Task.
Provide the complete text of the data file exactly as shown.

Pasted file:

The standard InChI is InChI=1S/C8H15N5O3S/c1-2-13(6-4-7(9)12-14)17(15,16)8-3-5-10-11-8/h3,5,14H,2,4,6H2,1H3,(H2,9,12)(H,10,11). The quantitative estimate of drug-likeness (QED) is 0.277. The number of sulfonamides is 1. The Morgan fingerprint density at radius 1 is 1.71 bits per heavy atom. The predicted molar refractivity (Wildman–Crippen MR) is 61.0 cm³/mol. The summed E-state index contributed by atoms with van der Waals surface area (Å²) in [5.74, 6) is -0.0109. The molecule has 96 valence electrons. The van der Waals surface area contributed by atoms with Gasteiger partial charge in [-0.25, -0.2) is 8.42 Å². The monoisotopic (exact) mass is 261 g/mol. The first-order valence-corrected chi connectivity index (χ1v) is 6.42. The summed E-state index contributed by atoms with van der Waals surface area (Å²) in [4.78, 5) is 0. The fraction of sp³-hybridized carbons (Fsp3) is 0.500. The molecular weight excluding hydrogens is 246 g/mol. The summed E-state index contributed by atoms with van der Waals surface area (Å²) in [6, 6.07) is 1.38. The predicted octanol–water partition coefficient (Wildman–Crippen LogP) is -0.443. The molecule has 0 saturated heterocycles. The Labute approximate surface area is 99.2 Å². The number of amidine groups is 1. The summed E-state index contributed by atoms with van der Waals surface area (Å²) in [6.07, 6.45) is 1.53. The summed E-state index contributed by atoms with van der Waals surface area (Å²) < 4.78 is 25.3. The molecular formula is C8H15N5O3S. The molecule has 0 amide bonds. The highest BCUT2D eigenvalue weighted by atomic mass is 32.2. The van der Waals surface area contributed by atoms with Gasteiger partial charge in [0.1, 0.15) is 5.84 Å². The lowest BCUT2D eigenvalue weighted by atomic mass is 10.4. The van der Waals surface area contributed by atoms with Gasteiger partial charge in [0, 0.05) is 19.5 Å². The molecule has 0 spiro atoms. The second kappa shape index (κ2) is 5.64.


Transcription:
The standard InChI is InChI=1S/C8H15N5O3S/c1-2-13(6-4-7(9)12-14)17(15,16)8-3-5-10-11-8/h3,5,14H,2,4,6H2,1H3,(H2,9,12)(H,10,11). The quantitative estimate of drug-likeness (QED) is 0.277. The number of sulfonamides is 1. The Morgan fingerprint density at radius 1 is 1.71 bits per heavy atom. The predicted molar refractivity (Wildman–Crippen MR) is 61.0 cm³/mol. The summed E-state index contributed by atoms with van der Waals surface area (Å²) in [5.74, 6) is -0.0109. The molecule has 96 valence electrons. The van der Waals surface area contributed by atoms with Gasteiger partial charge in [-0.25, -0.2) is 8.42 Å². The monoisotopic (exact) mass is 261 g/mol. The first-order valence-corrected chi connectivity index (χ1v) is 6.42. The summed E-state index contributed by atoms with van der Waals surface area (Å²) in [4.78, 5) is 0. The fraction of sp³-hybridized carbons (Fsp3) is 0.500. The molecular weight excluding hydrogens is 246 g/mol. The summed E-state index contributed by atoms with van der Waals surface area (Å²) in [6, 6.07) is 1.38. The predicted octanol–water partition coefficient (Wildman–Crippen LogP) is -0.443. The molecule has 0 saturated heterocycles. The Labute approximate surface area is 99.2 Å². The number of amidine groups is 1. The summed E-state index contributed by atoms with van der Waals surface area (Å²) in [6.07, 6.45) is 1.53. The summed E-state index contributed by atoms with van der Waals surface area (Å²) < 4.78 is 25.3. The molecular formula is C8H15N5O3S. The molecule has 0 amide bonds. The highest BCUT2D eigenvalue weighted by atomic mass is 32.2. The van der Waals surface area contributed by atoms with Gasteiger partial charge in [0.1, 0.15) is 5.84 Å². The lowest BCUT2D eigenvalue weighted by atomic mass is 10.4. The van der Waals surface area contributed by atoms with Gasteiger partial charge in [0, 0.05) is 19.5 Å². The molecule has 0 spiro atoms. The second kappa shape index (κ2) is 5.64.